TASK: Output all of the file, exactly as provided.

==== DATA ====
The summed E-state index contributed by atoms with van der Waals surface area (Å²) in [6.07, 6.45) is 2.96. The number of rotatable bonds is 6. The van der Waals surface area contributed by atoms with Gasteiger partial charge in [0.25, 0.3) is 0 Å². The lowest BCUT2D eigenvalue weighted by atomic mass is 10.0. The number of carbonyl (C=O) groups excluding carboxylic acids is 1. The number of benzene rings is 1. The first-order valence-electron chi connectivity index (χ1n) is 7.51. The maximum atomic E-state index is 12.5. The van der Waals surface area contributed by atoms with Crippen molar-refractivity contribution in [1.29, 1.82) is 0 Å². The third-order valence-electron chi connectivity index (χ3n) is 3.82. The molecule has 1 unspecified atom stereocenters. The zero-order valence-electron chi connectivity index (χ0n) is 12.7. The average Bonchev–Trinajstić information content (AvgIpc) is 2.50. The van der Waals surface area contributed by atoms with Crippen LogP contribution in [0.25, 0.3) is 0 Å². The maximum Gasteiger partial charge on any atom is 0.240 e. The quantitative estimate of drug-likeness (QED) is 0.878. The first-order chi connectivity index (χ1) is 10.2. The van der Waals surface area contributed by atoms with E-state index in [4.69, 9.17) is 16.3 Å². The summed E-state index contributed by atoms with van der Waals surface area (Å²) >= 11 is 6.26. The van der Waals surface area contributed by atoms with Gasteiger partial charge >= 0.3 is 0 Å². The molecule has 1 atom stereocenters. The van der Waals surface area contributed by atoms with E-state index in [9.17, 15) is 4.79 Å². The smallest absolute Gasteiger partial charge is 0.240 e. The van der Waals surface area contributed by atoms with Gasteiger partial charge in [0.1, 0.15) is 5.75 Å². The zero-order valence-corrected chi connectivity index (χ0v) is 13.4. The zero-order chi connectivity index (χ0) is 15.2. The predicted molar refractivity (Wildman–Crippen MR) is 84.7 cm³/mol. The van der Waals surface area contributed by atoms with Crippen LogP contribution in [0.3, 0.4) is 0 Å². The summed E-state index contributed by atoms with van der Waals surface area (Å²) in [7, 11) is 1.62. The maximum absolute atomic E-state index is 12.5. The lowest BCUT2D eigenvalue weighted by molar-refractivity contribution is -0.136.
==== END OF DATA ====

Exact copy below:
The summed E-state index contributed by atoms with van der Waals surface area (Å²) in [6.07, 6.45) is 2.96. The number of rotatable bonds is 6. The van der Waals surface area contributed by atoms with Gasteiger partial charge in [0.25, 0.3) is 0 Å². The lowest BCUT2D eigenvalue weighted by atomic mass is 10.0. The number of carbonyl (C=O) groups excluding carboxylic acids is 1. The number of benzene rings is 1. The first-order valence-electron chi connectivity index (χ1n) is 7.51. The maximum atomic E-state index is 12.5. The van der Waals surface area contributed by atoms with Crippen molar-refractivity contribution in [1.29, 1.82) is 0 Å². The third-order valence-electron chi connectivity index (χ3n) is 3.82. The molecule has 1 unspecified atom stereocenters. The zero-order valence-electron chi connectivity index (χ0n) is 12.7. The average Bonchev–Trinajstić information content (AvgIpc) is 2.50. The van der Waals surface area contributed by atoms with Crippen LogP contribution in [0.25, 0.3) is 0 Å². The maximum Gasteiger partial charge on any atom is 0.240 e. The quantitative estimate of drug-likeness (QED) is 0.878. The first-order chi connectivity index (χ1) is 10.2. The van der Waals surface area contributed by atoms with E-state index in [4.69, 9.17) is 16.3 Å². The summed E-state index contributed by atoms with van der Waals surface area (Å²) >= 11 is 6.26. The van der Waals surface area contributed by atoms with Gasteiger partial charge >= 0.3 is 0 Å². The molecule has 1 atom stereocenters. The van der Waals surface area contributed by atoms with E-state index in [9.17, 15) is 4.79 Å². The smallest absolute Gasteiger partial charge is 0.240 e. The van der Waals surface area contributed by atoms with Gasteiger partial charge in [0.1, 0.15) is 5.75 Å². The zero-order valence-corrected chi connectivity index (χ0v) is 13.4. The zero-order chi connectivity index (χ0) is 15.2. The predicted molar refractivity (Wildman–Crippen MR) is 84.7 cm³/mol. The van der Waals surface area contributed by atoms with Crippen LogP contribution in [0.3, 0.4) is 0 Å². The summed E-state index contributed by atoms with van der Waals surface area (Å²) in [7, 11) is 1.62. The maximum absolute atomic E-state index is 12.5. The lowest BCUT2D eigenvalue weighted by molar-refractivity contribution is -0.136.